Help checking 'balance' after 'wallet'


#21

Please forgive me if I’m wrong, but I have the feeling that part of the problem is because what I would consider as the “first steps” has been skipped making code logic more difficult to understand. Not that how I work up code is how it needs to be done, only that it is what works best for me. eg.

On scratch paper or in a “pre-alpha” (almost always subject to revision) file.

I list variables that I think will be needed (likely not what you have, only for an example). eg.

float wallet - existing "cash" on hand 
float earnings - additional "cash" 
float item_cost - how much something costs 
float additional_cost - shipping & handling, taxes, commission etc. 
float total_assets - equal to wallet + earnings 
float credit - any discount 
float total_expense - equal to (item_cost + additional_cost) - credit 

Then I list all the different scenarios I can think of so I can write pseudocode

determine total_expense 
if not enough "cash" in total_assets exit code 
if enough "cash" available in assets 
  if enough "cash" in wallet, deduct total_expense from wallet 
  if not enough, zero wallet and deduct remainder of total_expense from earnings 
calculate remaining "cash" and assign to wallet, earnings and/or total_assets ?

In my experience I almost always need to have more variables and conditional logic than I first think of, but the better I am at thinking things through to begin with the easier go I have at getting to code I’m happy with.

Once I have the pseudocode figured out it’s simply a matter of changing the human readable “if, then do” into actual code.


#22

Thank you for your message.
So, I’ve now tried this with same ‘not enough money’ message:

			} else {

			if($wallet < $amount){
		  	$wallet = '0';
			$earnings = (string)($earnings - $amount);

							$db->where('id', $user_id);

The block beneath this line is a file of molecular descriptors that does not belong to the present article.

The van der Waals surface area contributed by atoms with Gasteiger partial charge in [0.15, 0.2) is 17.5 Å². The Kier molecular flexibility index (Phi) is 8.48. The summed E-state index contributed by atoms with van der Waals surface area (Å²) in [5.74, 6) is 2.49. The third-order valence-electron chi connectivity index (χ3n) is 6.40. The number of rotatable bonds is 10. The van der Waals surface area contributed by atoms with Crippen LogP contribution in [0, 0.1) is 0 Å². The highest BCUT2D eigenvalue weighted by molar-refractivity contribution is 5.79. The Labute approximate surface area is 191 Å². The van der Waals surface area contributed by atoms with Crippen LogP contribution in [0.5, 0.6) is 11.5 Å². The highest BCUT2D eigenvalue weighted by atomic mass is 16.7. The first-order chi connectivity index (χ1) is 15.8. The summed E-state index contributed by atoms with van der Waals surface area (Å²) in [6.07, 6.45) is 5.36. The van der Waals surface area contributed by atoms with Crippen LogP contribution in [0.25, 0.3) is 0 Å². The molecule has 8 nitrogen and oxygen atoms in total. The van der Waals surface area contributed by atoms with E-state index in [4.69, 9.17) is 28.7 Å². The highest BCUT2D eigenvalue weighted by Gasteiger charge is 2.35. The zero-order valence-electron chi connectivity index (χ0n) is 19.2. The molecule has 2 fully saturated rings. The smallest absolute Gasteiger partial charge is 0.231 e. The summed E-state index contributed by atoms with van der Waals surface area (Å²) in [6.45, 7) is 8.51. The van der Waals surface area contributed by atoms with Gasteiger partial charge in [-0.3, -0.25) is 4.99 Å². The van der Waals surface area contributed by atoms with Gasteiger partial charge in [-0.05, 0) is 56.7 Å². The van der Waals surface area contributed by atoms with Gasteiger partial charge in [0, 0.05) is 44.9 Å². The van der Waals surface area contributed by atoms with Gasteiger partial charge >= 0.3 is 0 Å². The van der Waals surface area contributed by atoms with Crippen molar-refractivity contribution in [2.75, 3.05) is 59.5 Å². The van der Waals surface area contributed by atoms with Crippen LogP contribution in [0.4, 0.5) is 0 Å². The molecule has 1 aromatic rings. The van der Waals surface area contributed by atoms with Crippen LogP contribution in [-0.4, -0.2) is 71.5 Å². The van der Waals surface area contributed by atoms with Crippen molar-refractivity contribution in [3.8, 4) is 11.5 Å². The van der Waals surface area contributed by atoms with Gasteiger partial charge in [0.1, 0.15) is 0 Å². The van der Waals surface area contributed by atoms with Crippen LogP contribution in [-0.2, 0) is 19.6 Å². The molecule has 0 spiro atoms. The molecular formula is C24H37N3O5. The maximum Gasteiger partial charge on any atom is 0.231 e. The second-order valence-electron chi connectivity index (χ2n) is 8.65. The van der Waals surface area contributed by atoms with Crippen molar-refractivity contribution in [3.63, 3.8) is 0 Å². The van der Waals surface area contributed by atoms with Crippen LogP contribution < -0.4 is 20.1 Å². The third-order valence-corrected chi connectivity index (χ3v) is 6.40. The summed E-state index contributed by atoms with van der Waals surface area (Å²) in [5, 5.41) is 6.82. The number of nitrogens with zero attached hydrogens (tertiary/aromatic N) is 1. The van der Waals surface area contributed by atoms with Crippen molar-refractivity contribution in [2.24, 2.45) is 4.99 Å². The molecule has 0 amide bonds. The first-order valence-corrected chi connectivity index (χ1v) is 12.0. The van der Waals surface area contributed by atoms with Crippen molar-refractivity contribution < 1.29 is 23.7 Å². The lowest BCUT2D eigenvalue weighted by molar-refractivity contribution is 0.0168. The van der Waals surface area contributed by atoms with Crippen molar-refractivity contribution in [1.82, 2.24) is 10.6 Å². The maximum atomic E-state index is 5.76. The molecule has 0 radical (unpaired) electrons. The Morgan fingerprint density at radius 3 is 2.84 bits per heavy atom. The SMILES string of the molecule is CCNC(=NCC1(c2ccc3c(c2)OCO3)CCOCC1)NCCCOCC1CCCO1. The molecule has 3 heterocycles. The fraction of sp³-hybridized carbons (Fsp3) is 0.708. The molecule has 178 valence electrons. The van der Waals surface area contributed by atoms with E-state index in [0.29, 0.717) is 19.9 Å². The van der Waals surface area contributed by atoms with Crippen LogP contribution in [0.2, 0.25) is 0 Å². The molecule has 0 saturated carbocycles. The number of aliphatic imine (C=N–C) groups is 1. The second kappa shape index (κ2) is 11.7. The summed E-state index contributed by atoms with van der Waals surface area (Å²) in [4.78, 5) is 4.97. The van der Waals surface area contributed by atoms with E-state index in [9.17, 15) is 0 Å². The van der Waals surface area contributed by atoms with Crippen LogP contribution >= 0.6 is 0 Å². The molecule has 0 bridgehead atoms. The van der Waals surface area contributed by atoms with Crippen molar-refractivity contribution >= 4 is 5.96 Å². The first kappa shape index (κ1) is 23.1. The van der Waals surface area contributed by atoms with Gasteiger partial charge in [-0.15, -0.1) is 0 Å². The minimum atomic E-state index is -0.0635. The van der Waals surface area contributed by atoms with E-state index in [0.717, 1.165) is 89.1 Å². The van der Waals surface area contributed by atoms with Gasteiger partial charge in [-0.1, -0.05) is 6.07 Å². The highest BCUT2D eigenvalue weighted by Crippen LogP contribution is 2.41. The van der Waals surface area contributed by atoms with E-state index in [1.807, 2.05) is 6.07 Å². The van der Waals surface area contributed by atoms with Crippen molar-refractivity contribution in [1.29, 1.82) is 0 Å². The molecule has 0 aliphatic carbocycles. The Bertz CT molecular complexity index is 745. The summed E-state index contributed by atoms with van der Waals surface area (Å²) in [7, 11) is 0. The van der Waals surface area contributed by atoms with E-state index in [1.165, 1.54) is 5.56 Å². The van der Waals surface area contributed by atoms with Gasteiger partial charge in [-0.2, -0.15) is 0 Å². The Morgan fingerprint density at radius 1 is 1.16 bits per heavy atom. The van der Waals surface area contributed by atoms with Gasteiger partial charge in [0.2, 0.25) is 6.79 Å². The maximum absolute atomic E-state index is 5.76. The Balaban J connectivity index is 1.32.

$update_user_balance = $db->update(T_USERS, [
								'earnings' => $earnings
								]);
						}
			}

any other suggestions will be welcomed


#23

That logic doesn’t look like how I think it should be. For example, changing code logic to pseudocode, as a hypothetical example it’s like

// start values 
wallet = 5 
earnings = 10 
amount = 7 

if wallet value < amount value 
// 5 is less than 7
  empty wallet to zero 
// wallet now = 0, earnings = 10, amount = 7 
deduct amount value from earnings value 
// walllet = 0, earnings now = 3 
UPDATE db table to earnings = 3 

I can’t speak for others, but I would be less than pleased at having my wallet emptied because it had insufficient funds to cover the amount.


#24

Thanks again.

I don’t want to necessarily empty wallet to zero, I want to take what’s left in wallet (which isn’t enough for the current purchase) and use it for the purchase, along with what ever is needed from earnings, to complete the purchase, or (if that combination is not enough for the purchase, then: ‘not enough money’ message. (If the wallet gets emptied to zero in that process, that’s okay)


#25

I know that coming up with naming that is self-evident is not always so easy. In this case I’m afraid that I don’t understand what your variables represent as well as you do. Nor do I understand exactly what you want to happen under what conditions. It may be that similar to some utilities you want to “charge a late fee” or similar to some banks “charge a bounced check fee”. Again, you would best know what you want to happen when.

The variable names I used in post # 21 may not exactly correspond to your variables, but hopefully the pseudocode logic is close to what you have in mind.